12. News Article
    A retired consultant gastroenterologist has been struck off the UK medical register for “wide ranging failings” in treating young transgender patients and in prescribing testosterone for men. Michael Webberley, who was charged with failing to provide good care to 24 patients, acted outside the limits of his expertise, a medical practitioners tribunal concluded. Through the private online clinic GenderGP, which he ran with his wife Helen, a GP, Webberley prescribed puberty blockers to a child of nine and cross sex hormones to a teenager who died by suicide a few months later. He faced charges over his care of seven transgender patients, and the tribunal found that he had provided treatment that was not clinically indicated or that had been prescribed without adequate tests, assessments, or examinations. Read full story (paywalled) Source: BMJ, 30 May 2022
  13. News Article
    A private hospital facing a police investigation following a patient’s death has been given an urgent warning by the care regulator due to concerns over patient safety. The Huntercombe Hospital in Maidenhead, which treats children with mental health needs, was told it must urgently address safety issues found by the Care Quality Commission (CQC) following an inspection in March. The CQC handed the hospital a formal warning due to concerns over failures in the way staff were carrying out observations of vulnerable patients. The move comes as The Independent revealed police are investigating the hospital in relation to the death of a young girl earlier this year. In a report published last week, the care watchdog said it had received “mainly negative” feedback from young people at the hospital’s Thames ward, a psychiatric intensive care unit which treats acutely unwell children. Commenting on the hospital overall, the report said: “Young people told us that staff did not follow the care plans in relation to their level of observations. They told us that if there was an incident the staff stopped doing intermittent observations. Staff in charge of shifts on wards asked new staff members to do observations before they understood how to do it. Staff had to ask the young person how to carry out their observations as they did not always understand what was expected of them in carrying out different levels of observations.” Read full story Source: The Independent, 19 May 2022
  14. News Article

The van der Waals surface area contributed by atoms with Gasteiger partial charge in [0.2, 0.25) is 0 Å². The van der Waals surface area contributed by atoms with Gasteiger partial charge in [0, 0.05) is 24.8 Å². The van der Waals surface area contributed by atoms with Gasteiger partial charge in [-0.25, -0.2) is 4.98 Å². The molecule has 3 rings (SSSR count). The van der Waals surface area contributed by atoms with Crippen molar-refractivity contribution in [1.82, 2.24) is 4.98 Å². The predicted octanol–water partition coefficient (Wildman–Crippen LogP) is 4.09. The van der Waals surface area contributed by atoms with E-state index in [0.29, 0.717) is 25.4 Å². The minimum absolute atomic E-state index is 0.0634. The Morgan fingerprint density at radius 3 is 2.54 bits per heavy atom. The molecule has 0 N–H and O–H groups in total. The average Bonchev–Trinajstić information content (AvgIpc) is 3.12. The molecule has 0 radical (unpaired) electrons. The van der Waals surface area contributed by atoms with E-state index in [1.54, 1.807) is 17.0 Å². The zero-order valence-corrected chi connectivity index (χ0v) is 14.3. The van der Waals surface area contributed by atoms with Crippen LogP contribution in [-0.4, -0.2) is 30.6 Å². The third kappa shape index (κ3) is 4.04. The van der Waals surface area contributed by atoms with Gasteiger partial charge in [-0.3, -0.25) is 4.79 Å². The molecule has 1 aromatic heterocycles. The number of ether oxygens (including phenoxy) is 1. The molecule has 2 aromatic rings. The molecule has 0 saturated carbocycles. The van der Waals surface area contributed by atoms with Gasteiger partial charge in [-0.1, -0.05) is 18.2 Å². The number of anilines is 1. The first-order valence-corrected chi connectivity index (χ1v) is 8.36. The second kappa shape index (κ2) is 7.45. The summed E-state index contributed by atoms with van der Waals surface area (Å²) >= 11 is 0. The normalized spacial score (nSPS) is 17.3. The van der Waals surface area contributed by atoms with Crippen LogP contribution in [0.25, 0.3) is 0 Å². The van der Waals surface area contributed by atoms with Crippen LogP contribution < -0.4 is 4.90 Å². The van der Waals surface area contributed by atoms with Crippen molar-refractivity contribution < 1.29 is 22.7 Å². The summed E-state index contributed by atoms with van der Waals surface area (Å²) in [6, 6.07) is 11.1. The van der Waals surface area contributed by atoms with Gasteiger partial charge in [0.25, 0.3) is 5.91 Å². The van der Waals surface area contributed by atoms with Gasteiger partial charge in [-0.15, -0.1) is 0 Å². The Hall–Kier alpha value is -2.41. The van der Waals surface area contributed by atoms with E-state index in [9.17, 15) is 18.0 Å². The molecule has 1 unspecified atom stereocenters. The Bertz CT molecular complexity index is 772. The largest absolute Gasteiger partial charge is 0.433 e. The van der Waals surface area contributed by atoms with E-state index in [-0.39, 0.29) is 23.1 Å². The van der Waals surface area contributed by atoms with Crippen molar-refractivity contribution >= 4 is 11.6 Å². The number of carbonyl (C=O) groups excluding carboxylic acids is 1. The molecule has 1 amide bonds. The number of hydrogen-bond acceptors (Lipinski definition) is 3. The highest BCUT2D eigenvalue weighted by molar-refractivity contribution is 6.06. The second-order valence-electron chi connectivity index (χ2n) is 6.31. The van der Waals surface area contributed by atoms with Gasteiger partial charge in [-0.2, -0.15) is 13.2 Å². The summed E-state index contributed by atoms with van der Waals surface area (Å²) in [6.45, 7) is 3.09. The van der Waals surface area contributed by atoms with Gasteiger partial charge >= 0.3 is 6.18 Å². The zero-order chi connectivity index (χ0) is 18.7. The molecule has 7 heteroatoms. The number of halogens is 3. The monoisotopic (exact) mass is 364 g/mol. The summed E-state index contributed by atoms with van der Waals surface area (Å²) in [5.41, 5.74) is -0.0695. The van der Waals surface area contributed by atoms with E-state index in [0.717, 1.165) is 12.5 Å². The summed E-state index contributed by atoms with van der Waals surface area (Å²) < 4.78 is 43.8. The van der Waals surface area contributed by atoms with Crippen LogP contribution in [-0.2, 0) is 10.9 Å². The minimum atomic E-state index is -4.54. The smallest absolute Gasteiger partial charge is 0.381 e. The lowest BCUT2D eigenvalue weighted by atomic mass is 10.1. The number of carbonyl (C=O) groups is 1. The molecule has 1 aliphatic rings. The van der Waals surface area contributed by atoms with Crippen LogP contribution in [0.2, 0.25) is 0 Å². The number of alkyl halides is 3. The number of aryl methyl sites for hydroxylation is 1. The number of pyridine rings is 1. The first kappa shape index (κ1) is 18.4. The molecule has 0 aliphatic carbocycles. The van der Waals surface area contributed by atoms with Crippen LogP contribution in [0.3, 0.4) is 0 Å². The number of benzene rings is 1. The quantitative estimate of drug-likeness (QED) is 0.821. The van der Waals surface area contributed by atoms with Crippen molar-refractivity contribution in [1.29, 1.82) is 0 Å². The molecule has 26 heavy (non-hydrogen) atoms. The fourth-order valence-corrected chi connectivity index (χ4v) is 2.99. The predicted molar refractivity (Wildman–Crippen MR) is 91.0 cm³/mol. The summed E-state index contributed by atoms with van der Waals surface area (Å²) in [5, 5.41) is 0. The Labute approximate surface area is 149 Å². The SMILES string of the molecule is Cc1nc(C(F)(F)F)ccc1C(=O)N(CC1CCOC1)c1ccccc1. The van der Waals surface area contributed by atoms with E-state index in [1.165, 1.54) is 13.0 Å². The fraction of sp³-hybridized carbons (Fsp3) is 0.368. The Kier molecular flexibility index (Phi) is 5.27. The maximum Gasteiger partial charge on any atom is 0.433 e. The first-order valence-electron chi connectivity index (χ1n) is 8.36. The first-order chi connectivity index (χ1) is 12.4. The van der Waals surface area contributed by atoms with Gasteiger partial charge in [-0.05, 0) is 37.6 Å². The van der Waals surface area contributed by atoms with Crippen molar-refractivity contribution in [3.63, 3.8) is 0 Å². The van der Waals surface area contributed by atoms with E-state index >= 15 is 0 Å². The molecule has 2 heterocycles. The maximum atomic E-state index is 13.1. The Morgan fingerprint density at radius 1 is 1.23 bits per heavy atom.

A “shocking” number of nurses from overseas are winding up “in trouble” or sanctioned within their first few months of working in the UK partly because of a lack of induction and support, a conference has heard. The issue was raised during a panel session at the Unison health conference in April discussing the importance of ethical recruitment practices in nursing and midwifery. According to Unison, it is supporting “many” overseas nurses who have been “exploited, unfairly treated and subject to racism” since their move. Among the panel was Gamu Nyasoro, a clinical skills and simulation nurse manager in the NHS and an elected member of Unison’s nursing and midwifery occupational group committee. Ms Nyasoro, who is from Zimbabwe and has been working in the NHS for the past two decades, said she herself had been discriminated against and had faced several challenges during her migration. She raised concern that overseas nurses were not given enough information about how to live and work in the UK, including about how to access healthcare services themselves, or about country specific rules and regulations. There was also the issue that UK employers “don’t look at their skills beforehand”, which means nurses were being put in roles or areas they were not confident in. She cited examples of staff who had been specialising in neonatal services before moving, who were then being asked to work with older people, and those who had been practising as a midwife in their home nations and then being required to work in emergency departments in the UK. Read full story Source: Nursing Times, 28 April 2022